Today I was testing the cdrom device driver and suddenly my machine hung, couldn’t access it anymore by my ssh connection and even from the serial console (running with serial over lan, a power 5 box connected by the HMC). I could only ping the machine, so the machine could probably give me more information on where happened the hang.
While debugging the linux kernel, you can use the famous Magic SysRq key combination to talk directly with the kernel, getting lots of information from it, and even giving it commands, like to kill processes and reboot the machine.
So, first, how do you enable the Magic SysRq in your kernel? It’s easy, just compile it with CONFIG_MAGIC_SYSRQ=y and after booting your kernel, just enable it at /proc, like (0 is disabled and 1 is enabled):
evalap ~ # echo 1 > /proc/sys/kernel/sysrq
Once you enable it, you can give any SysRq combination to get what you want.
Here’s some useful commands (taken from Documentation/sysrq.txt):
- h – shows you a short help, showing all the commands
- b – reboots your machine (without syncing your disks)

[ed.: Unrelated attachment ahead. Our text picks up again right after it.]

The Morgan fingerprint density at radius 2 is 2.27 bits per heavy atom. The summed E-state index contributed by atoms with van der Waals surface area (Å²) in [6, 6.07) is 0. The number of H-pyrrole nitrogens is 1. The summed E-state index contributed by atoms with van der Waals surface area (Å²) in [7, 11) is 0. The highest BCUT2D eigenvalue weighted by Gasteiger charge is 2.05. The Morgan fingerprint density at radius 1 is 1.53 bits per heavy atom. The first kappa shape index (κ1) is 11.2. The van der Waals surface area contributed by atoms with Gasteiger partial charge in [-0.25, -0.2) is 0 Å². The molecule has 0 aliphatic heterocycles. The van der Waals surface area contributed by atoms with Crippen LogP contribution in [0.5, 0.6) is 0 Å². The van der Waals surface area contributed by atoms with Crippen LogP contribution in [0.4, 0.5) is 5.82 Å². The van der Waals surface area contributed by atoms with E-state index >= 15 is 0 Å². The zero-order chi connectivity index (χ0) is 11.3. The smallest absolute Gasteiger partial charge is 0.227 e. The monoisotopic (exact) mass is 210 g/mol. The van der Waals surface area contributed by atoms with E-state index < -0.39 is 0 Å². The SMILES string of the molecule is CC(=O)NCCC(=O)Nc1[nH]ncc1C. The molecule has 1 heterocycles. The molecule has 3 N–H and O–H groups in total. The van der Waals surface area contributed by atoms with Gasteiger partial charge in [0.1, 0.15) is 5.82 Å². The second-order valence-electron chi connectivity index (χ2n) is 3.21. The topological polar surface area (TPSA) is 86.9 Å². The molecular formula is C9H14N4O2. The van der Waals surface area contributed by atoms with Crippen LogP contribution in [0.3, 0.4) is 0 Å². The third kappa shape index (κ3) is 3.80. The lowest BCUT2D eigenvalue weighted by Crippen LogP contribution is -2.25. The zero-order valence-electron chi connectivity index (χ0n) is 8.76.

- i – kills all processes, except init
- e – send SIGTERM to all process, except init
- m – will dump the current memory info
- s – sync all disks
- t – will print the task list
- f – calls the oom_kill to kill a memory hog process
- 0 – 9 – sets the console log level
Ok, now how do you use the commands? It’s easy, but depends on your machine and how you’re accessing it, like (got from sysrq.txt again):
- On x86 – hold down Alt + Sysrq (or the Print Screen) + <command>
- On Power PC – Alt + Print Screen (or F13) + <command>
- On Power PC, but using the Serial Over Lan – Crtl + o + <command>
This could help you a lot when debugging the kernel, but can also help you when your machine hang, because you can kill all processes, see what is happening at the task list, sync your disks, kill the process that’s taking your memory or reboot it 🙂